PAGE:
What if the 2020 Presidential Election is Disputed?

An Expert Roundtable Discussion

MAY 4, 2020

 

Pull up a (virtual) seat as a panel of nationally recognized legal scholars, political scientists, and experts in election administration, Electoral College procedures, and presidential succession grapples with the legal issues that could arise in a series of hypothetical scenarios involving the 2020 presidential election.

The conversations will be divided into three distinct time frames from Election Day to Inauguration Day when complex legal issues could test our electoral process in new and serious ways.

This event is not merely an academic exercise, but an effort to identify the potential legal risks looming over the election and spark a national discussion about how we can put our country in a better position to handle similar scenarios should they arise.

POST-EVENT COVERAGE

Edward Foley’s summary of the day’s event

Louis Jacobson’s analysis in the Cook Political Report

Todd Ruger’s article in Roll Call

RECORDING of the Zoom Webinar.

(We have reviewed and edited the audio transcript to correct errors; some transcription errors may still exist.)

Session One | 11:00 AM – 12:30 PM (EDT)
From Election Day (Nov 3) to Meeting of Electors (Dec 14) 
Hypothetical scenarios: 

1.1 Philadelphians experienced delays receiving absentee ballots
1.2 Michigan’s election night results flip after “late counted” ballots
1.3 Florida hurricane prevented voting on Election Day 

Session Two 1:00 PM – 2:30 PM (EDT)
From Meeting of Electors (Dec 14) to Joint Session of Congress (Jan 6) 
Hypothetical scenarios: 

2.1 Pennsylvania sends two conflicting sets of electoral votes to Congress
2.2 Michigan also sends two conflicting sets, but raising different issues
2.3 Florida legislature appoints its electors after no election is held 

Session Three | 3:00 PM – 4:30 PM (EDT)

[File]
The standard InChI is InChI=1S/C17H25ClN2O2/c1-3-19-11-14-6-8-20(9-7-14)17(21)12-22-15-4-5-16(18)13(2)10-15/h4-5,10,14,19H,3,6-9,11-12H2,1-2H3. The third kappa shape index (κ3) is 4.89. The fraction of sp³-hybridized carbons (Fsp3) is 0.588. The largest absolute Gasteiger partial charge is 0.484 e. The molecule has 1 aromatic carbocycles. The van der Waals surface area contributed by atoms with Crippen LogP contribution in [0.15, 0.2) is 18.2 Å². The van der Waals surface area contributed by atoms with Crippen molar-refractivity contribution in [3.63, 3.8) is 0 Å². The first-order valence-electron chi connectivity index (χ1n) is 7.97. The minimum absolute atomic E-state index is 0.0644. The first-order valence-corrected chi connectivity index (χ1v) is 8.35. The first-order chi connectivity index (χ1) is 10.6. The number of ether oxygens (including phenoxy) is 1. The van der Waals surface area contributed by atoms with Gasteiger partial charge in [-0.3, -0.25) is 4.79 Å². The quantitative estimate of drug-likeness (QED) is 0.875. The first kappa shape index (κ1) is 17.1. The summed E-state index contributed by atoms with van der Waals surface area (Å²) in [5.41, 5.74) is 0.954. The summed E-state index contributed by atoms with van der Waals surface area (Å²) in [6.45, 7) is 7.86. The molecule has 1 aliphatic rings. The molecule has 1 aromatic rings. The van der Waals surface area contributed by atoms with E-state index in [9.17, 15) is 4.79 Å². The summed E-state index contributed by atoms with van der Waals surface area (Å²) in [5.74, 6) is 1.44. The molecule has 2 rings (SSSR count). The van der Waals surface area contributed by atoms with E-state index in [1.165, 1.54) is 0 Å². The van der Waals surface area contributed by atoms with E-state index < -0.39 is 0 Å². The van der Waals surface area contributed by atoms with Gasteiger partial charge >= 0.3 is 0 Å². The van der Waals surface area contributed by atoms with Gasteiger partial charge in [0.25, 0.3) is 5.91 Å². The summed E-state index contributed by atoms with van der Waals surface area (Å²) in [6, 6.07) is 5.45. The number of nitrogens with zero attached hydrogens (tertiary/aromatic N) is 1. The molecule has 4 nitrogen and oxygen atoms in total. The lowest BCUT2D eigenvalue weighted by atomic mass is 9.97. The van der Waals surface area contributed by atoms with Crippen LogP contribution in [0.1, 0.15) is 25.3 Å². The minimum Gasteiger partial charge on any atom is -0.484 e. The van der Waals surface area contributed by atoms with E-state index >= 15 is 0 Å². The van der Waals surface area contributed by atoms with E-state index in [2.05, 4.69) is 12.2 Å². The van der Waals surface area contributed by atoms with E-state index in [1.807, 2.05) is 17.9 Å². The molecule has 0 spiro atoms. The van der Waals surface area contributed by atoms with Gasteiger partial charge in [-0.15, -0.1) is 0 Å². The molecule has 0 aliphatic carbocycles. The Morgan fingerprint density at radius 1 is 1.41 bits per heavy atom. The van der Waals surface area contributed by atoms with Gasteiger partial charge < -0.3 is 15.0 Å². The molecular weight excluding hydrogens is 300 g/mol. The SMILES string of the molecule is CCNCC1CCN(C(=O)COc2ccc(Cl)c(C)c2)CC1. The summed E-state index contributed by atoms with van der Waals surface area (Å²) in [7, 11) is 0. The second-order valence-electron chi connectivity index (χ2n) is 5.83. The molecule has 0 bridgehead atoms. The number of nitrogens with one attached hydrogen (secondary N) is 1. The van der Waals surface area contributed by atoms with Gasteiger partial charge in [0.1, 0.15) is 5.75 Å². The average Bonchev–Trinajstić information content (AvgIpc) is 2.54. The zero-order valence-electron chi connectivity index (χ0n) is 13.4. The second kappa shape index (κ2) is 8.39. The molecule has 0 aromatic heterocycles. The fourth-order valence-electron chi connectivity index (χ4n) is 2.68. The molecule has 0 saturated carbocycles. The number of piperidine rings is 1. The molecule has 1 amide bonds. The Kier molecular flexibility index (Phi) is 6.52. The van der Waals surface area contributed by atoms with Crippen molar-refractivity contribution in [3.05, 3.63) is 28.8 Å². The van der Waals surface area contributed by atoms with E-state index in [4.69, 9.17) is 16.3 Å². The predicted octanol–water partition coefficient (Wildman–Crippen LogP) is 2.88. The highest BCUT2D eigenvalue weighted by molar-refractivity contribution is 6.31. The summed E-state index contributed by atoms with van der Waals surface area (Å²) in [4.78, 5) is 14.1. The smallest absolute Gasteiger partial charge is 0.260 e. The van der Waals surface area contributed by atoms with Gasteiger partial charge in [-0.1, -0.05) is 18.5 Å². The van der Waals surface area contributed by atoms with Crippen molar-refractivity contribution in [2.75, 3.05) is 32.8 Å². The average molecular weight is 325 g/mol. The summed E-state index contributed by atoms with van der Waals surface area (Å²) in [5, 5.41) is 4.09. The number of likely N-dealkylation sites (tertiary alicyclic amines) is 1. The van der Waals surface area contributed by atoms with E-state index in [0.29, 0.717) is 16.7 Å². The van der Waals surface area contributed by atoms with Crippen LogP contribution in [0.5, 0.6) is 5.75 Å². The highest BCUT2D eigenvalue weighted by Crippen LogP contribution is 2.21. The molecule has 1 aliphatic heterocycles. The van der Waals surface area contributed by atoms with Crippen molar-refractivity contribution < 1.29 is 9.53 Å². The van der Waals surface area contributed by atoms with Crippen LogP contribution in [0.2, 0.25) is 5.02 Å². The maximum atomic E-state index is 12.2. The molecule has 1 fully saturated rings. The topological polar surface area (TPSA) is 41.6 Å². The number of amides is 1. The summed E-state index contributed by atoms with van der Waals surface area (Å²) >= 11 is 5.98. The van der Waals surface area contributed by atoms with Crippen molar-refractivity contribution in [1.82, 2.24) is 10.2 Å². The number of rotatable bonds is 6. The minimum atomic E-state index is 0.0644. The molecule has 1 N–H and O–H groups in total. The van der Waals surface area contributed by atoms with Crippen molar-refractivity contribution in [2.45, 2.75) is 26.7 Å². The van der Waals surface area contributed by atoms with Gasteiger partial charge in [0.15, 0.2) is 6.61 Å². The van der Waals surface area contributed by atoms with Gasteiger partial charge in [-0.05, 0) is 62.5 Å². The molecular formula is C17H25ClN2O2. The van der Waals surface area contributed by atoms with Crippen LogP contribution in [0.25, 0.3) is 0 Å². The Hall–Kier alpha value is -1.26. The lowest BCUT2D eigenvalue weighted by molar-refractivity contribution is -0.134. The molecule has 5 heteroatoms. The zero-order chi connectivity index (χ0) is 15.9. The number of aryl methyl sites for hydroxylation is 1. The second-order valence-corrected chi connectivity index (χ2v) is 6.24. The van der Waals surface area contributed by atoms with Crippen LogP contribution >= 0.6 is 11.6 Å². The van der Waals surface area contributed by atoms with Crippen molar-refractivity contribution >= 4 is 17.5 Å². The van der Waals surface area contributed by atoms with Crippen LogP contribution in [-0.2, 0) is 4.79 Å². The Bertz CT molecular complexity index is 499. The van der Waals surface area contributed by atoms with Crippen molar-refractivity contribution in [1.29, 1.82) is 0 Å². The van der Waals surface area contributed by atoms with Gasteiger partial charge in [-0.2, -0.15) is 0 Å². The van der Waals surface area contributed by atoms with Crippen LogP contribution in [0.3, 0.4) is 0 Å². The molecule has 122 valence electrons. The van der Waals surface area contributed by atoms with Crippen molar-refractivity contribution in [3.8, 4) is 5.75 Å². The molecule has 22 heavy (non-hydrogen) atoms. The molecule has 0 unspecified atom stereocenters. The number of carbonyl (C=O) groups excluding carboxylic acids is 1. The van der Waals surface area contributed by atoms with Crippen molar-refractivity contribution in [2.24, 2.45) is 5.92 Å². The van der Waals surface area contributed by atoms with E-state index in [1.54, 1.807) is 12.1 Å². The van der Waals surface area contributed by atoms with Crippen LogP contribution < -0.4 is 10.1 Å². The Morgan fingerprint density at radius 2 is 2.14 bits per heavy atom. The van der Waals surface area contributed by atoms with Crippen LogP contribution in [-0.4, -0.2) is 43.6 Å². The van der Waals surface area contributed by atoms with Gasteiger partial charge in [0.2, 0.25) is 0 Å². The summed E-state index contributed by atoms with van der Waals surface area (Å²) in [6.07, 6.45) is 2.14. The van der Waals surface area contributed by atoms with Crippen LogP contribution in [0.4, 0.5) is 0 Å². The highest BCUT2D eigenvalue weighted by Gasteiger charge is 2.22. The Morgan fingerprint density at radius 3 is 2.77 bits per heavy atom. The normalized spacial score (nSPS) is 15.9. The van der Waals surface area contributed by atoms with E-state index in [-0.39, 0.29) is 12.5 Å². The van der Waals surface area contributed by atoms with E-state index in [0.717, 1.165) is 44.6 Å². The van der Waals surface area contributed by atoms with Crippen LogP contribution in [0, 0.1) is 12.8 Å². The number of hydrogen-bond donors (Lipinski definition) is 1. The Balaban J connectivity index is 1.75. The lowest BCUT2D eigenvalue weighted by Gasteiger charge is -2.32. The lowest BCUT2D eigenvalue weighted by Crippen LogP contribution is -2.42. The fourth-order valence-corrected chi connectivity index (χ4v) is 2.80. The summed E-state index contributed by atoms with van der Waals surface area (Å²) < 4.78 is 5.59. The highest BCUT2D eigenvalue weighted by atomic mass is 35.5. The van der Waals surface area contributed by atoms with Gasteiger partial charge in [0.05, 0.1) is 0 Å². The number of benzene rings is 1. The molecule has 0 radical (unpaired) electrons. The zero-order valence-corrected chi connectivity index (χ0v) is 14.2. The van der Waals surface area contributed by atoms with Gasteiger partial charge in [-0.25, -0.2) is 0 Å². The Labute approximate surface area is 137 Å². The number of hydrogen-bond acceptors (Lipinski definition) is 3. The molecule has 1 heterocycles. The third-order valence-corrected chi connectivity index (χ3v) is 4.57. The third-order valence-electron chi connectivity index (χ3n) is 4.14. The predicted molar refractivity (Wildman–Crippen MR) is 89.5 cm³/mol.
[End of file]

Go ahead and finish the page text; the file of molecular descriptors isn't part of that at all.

From Joint Session of Congress (Jan 6) to Inauguration Day (Jan 20) 
Hypothetical scenarios: 

3.1 House and Senate are divided on which sets of electoral votes to accept from Pennsylvania and Michigan
3.2 Congress decides to invalidate Florida’s electoral votes; what happens to Electoral College math? 
3.3 Can Mike Pence preside over the Joint Session of Congress in an Electoral College dispute? 

BACKGROUND RESOURCES

While the hypothetical scenarios are the most important background resources, you may also wish to consult the following materials.

The U.S. Code and The Constitution

(These links will take you to the Legal Information Institute at Cornell Law School)

3 U.S. Code CHAPTER 1—PRESIDENTIAL ELECTIONS AND VACANCIES

§ 5. Determination of controversy as to appointment of electors

§ 6. Credentials of electors; transmission to Archivist of the United States and to Congress; public inspection

§ 9. Certificates of votes for President and Vice President

§ 15. Counting electoral votes in Congress

Amendment XII [Election of President and Vice-President (1804)]

Amendment XX [Presidential Term and Succession (1933)]

Other Resources

Foley, Edward B., APPENDIX to Preparing for a Disputed Presidential Election, 51 Loyola University Chicago Law Journal 309 (2019).

Ad Hoc Committee for 2020 Election Fairness and Legitimacy (convened by Richard L. Hasen), Fair Elections During a Crisis:  Urgent Recommendations in Law, Media, Politics, and Tech to Advance the Legitimacy of, and the Public’s Confidence in, the November 2020 U.S. Elections (April 2020).